Today many court functions take place in Buckingham Palace and the famous balcony where the members of the Royal Family greet the crowds during important events remains the centrepiece of the palace.
The Palace is open to the public during August – September each year when the Queen is on her annual holidays in Scotland.
St. James’s Palace
Just a few hundred metres in the distance, along the reddish pavements heading away from Buckingham Palace, is St. James’s Palace – the official residence of the royal court, erected under Henry VIII in the name of Saint James the Less.
The grounds of the palace belonged to an old leper hospital, and are rumoured to house one of London’s most gruesome ghosts! In 1810, Joseph Sellis, the servant of Ernest Augustus – Duke of Cumberland and brother of King George IV – was found with his throat cut and his head almost severed from his body mere moments after an attempt on Augustus’ life took place. It was at first rumoured that Sellis had tried to kill the Duke and committed suicide in shame, but court gossip spoke of a cover up; was it the Duke that had attempted to murder Sellis instead in fear of his adulterous affairs being discovered?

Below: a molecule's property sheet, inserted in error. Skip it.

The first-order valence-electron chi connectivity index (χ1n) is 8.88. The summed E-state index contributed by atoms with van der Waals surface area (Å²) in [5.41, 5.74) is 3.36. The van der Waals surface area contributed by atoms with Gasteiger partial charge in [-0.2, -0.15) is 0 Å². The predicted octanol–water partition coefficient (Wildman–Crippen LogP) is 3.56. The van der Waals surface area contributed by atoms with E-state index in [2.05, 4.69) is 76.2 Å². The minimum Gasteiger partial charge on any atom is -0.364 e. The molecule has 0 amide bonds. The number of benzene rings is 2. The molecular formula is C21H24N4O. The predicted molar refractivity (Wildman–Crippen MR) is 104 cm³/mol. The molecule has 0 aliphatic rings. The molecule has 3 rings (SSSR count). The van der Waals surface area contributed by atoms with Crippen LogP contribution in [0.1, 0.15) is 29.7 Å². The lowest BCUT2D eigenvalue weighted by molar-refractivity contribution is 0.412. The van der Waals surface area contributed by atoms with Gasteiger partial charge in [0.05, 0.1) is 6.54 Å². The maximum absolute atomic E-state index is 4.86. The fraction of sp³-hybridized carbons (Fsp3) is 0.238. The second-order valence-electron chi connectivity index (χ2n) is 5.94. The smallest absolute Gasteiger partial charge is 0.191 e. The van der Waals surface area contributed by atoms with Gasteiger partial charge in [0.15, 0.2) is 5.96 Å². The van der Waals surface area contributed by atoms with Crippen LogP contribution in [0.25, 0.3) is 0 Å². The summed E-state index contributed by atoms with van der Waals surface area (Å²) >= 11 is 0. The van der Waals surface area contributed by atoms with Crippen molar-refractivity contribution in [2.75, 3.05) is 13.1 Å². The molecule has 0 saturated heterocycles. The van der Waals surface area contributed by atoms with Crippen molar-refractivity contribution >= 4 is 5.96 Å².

Regardless of what really happened, what cannot be denied is the unmistakeable sound of something haunting the corridors at night, and the sight of a ghost, throat slit, is wailing filling the emptiness of the palace halls.
If ghosts aren’t your thing (especially scary ones like that!), St. James’s Palace is also the London residence of Prince Charles, first heir to the throne and known to take up lodgings in Clarence House. If you can avoid the suffocating number of paparazzi surrounding the area, it may be the perfect place for a photo or two. Unfortunately, the inside of the Palace is not open to the public.